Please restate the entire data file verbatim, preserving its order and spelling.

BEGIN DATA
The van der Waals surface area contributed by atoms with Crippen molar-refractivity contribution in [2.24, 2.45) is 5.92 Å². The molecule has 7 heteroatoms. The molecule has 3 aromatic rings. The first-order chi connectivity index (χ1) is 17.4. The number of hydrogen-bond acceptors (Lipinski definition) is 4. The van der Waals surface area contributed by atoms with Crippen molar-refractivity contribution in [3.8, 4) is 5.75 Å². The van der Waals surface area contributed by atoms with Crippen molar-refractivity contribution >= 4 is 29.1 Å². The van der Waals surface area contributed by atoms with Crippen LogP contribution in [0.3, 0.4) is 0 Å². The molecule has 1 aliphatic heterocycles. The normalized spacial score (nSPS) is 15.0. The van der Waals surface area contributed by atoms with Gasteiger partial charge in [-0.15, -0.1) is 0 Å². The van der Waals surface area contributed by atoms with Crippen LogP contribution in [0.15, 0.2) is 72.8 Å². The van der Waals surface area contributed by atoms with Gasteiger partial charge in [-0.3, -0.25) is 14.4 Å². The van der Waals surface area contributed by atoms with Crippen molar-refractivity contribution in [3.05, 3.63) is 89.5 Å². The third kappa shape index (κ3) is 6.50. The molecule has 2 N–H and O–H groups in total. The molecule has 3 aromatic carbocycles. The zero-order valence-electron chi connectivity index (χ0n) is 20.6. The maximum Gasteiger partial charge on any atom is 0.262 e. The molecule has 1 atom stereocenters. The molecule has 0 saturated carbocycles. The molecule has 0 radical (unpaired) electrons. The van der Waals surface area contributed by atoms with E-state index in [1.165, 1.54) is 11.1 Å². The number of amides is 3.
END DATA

The van der Waals surface area contributed by atoms with Crippen molar-refractivity contribution in [2.24, 2.45) is 5.92 Å². The molecule has 7 heteroatoms. The molecule has 3 aromatic rings. The first-order chi connectivity index (χ1) is 17.4. The number of hydrogen-bond acceptors (Lipinski definition) is 4. The van der Waals surface area contributed by atoms with Crippen molar-refractivity contribution in [3.8, 4) is 5.75 Å². The van der Waals surface area contributed by atoms with Crippen molar-refractivity contribution >= 4 is 29.1 Å². The van der Waals surface area contributed by atoms with Crippen LogP contribution in [0.3, 0.4) is 0 Å². The molecule has 1 aliphatic heterocycles. The normalized spacial score (nSPS) is 15.0. The van der Waals surface area contributed by atoms with Gasteiger partial charge in [-0.15, -0.1) is 0 Å². The van der Waals surface area contributed by atoms with Crippen LogP contribution in [0.15, 0.2) is 72.8 Å². The van der Waals surface area contributed by atoms with Gasteiger partial charge in [-0.3, -0.25) is 14.4 Å². The van der Waals surface area contributed by atoms with Crippen molar-refractivity contribution in [3.05, 3.63) is 89.5 Å². The third kappa shape index (κ3) is 6.50. The molecule has 2 N–H and O–H groups in total. The molecule has 3 aromatic carbocycles. The zero-order valence-electron chi connectivity index (χ0n) is 20.6. The maximum Gasteiger partial charge on any atom is 0.262 e. The molecule has 1 atom stereocenters. The molecule has 0 saturated carbocycles. The molecule has 0 radical (unpaired) electrons. The van der Waals surface area contributed by atoms with E-state index in [1.165, 1.54) is 11.1 Å². The number of amides is 3.